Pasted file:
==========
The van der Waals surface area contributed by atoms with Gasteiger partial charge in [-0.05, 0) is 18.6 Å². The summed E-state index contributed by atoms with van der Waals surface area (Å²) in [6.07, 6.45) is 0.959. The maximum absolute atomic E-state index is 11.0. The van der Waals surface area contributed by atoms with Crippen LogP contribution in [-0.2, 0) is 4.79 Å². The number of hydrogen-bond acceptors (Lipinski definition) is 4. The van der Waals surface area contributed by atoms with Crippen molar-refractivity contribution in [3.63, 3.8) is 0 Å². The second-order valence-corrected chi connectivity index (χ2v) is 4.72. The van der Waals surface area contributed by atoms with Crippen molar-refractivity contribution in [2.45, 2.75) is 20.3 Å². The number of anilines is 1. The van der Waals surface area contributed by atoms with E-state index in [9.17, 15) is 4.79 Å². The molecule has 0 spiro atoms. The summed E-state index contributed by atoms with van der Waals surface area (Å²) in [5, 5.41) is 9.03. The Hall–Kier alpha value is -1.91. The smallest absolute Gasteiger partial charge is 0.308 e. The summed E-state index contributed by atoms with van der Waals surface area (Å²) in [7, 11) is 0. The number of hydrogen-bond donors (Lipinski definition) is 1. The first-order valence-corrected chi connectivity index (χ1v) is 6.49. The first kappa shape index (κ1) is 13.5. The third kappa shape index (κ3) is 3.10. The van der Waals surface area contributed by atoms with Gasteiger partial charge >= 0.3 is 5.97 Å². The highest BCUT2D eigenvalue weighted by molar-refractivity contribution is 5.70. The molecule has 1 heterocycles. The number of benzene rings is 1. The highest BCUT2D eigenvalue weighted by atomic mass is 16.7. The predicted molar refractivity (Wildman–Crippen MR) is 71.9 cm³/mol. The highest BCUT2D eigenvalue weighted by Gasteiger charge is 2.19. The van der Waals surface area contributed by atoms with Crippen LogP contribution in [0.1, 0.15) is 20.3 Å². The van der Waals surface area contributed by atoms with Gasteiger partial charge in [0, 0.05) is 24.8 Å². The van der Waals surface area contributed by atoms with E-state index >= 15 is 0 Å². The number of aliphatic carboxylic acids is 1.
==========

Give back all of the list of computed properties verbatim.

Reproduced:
The van der Waals surface area contributed by atoms with Gasteiger partial charge in [-0.05, 0) is 18.6 Å². The summed E-state index contributed by atoms with van der Waals surface area (Å²) in [6.07, 6.45) is 0.959. The maximum absolute atomic E-state index is 11.0. The van der Waals surface area contributed by atoms with Crippen LogP contribution in [-0.2, 0) is 4.79 Å². The number of hydrogen-bond acceptors (Lipinski definition) is 4. The van der Waals surface area contributed by atoms with Crippen molar-refractivity contribution in [3.63, 3.8) is 0 Å². The second-order valence-corrected chi connectivity index (χ2v) is 4.72. The van der Waals surface area contributed by atoms with Crippen molar-refractivity contribution in [2.45, 2.75) is 20.3 Å². The number of anilines is 1. The van der Waals surface area contributed by atoms with E-state index in [9.17, 15) is 4.79 Å². The molecule has 0 spiro atoms. The summed E-state index contributed by atoms with van der Waals surface area (Å²) in [5, 5.41) is 9.03. The Hall–Kier alpha value is -1.91. The smallest absolute Gasteiger partial charge is 0.308 e. The summed E-state index contributed by atoms with van der Waals surface area (Å²) in [7, 11) is 0. The number of hydrogen-bond donors (Lipinski definition) is 1. The first-order valence-corrected chi connectivity index (χ1v) is 6.49. The first kappa shape index (κ1) is 13.5. The third kappa shape index (κ3) is 3.10. The van der Waals surface area contributed by atoms with Gasteiger partial charge >= 0.3 is 5.97 Å². The highest BCUT2D eigenvalue weighted by molar-refractivity contribution is 5.70. The molecule has 1 heterocycles. The number of benzene rings is 1. The highest BCUT2D eigenvalue weighted by atomic mass is 16.7. The predicted molar refractivity (Wildman–Crippen MR) is 71.9 cm³/mol. The highest BCUT2D eigenvalue weighted by Gasteiger charge is 2.19. The van der Waals surface area contributed by atoms with Crippen LogP contribution in [0.1, 0.15) is 20.3 Å². The van der Waals surface area contributed by atoms with Gasteiger partial charge in [0, 0.05) is 24.8 Å². The van der Waals surface area contributed by atoms with E-state index >= 15 is 0 Å². The number of aliphatic carboxylic acids is 1.